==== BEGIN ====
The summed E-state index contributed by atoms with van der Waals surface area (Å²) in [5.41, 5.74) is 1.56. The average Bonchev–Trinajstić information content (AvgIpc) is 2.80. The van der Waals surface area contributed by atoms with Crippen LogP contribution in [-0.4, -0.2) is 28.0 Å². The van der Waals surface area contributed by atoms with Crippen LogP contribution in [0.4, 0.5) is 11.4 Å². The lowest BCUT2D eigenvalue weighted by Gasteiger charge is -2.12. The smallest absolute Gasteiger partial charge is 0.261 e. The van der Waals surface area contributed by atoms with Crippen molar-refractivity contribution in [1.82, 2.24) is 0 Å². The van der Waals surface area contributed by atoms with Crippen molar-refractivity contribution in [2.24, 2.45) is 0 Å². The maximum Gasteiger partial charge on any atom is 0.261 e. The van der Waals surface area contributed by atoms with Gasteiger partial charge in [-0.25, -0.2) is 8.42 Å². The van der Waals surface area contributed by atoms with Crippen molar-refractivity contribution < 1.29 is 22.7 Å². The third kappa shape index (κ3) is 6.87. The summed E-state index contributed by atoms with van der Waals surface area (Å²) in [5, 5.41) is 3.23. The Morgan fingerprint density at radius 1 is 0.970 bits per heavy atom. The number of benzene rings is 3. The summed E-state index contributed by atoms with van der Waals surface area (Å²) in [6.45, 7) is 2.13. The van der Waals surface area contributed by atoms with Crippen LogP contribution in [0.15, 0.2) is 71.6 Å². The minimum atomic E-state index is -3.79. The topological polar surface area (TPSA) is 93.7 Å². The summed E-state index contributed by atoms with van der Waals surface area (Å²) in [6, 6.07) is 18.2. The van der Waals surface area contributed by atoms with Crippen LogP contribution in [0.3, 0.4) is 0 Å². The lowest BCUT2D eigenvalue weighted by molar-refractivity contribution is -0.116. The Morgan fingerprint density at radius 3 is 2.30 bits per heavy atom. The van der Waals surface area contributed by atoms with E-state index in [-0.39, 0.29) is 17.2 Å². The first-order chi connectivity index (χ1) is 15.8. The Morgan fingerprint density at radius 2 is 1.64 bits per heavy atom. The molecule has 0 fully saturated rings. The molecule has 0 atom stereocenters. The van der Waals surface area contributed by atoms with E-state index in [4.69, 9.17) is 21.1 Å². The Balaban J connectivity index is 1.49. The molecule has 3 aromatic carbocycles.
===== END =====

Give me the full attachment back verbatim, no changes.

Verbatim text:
The summed E-state index contributed by atoms with van der Waals surface area (Å²) in [5.41, 5.74) is 1.56. The average Bonchev–Trinajstić information content (AvgIpc) is 2.80. The van der Waals surface area contributed by atoms with Crippen LogP contribution in [-0.4, -0.2) is 28.0 Å². The van der Waals surface area contributed by atoms with Crippen LogP contribution in [0.4, 0.5) is 11.4 Å². The lowest BCUT2D eigenvalue weighted by Gasteiger charge is -2.12. The smallest absolute Gasteiger partial charge is 0.261 e. The van der Waals surface area contributed by atoms with Crippen molar-refractivity contribution in [1.82, 2.24) is 0 Å². The van der Waals surface area contributed by atoms with Crippen molar-refractivity contribution in [2.24, 2.45) is 0 Å². The maximum Gasteiger partial charge on any atom is 0.261 e. The van der Waals surface area contributed by atoms with Gasteiger partial charge in [-0.25, -0.2) is 8.42 Å². The van der Waals surface area contributed by atoms with Crippen molar-refractivity contribution < 1.29 is 22.7 Å². The third kappa shape index (κ3) is 6.87. The summed E-state index contributed by atoms with van der Waals surface area (Å²) in [5, 5.41) is 3.23. The Morgan fingerprint density at radius 1 is 0.970 bits per heavy atom. The number of benzene rings is 3. The summed E-state index contributed by atoms with van der Waals surface area (Å²) in [6.45, 7) is 2.13. The van der Waals surface area contributed by atoms with Crippen LogP contribution in [0.15, 0.2) is 71.6 Å². The minimum atomic E-state index is -3.79. The topological polar surface area (TPSA) is 93.7 Å². The summed E-state index contributed by atoms with van der Waals surface area (Å²) in [6, 6.07) is 18.2. The van der Waals surface area contributed by atoms with Crippen LogP contribution in [0.3, 0.4) is 0 Å². The lowest BCUT2D eigenvalue weighted by molar-refractivity contribution is -0.116. The Morgan fingerprint density at radius 3 is 2.30 bits per heavy atom. The van der Waals surface area contributed by atoms with E-state index in [-0.39, 0.29) is 17.2 Å². The first-order chi connectivity index (χ1) is 15.8. The Morgan fingerprint density at radius 2 is 1.64 bits per heavy atom. The molecule has 0 fully saturated rings. The molecule has 0 atom stereocenters. The van der Waals surface area contributed by atoms with E-state index in [4.69, 9.17) is 21.1 Å². The Balaban J connectivity index is 1.49. The molecule has 3 aromatic carbocycles.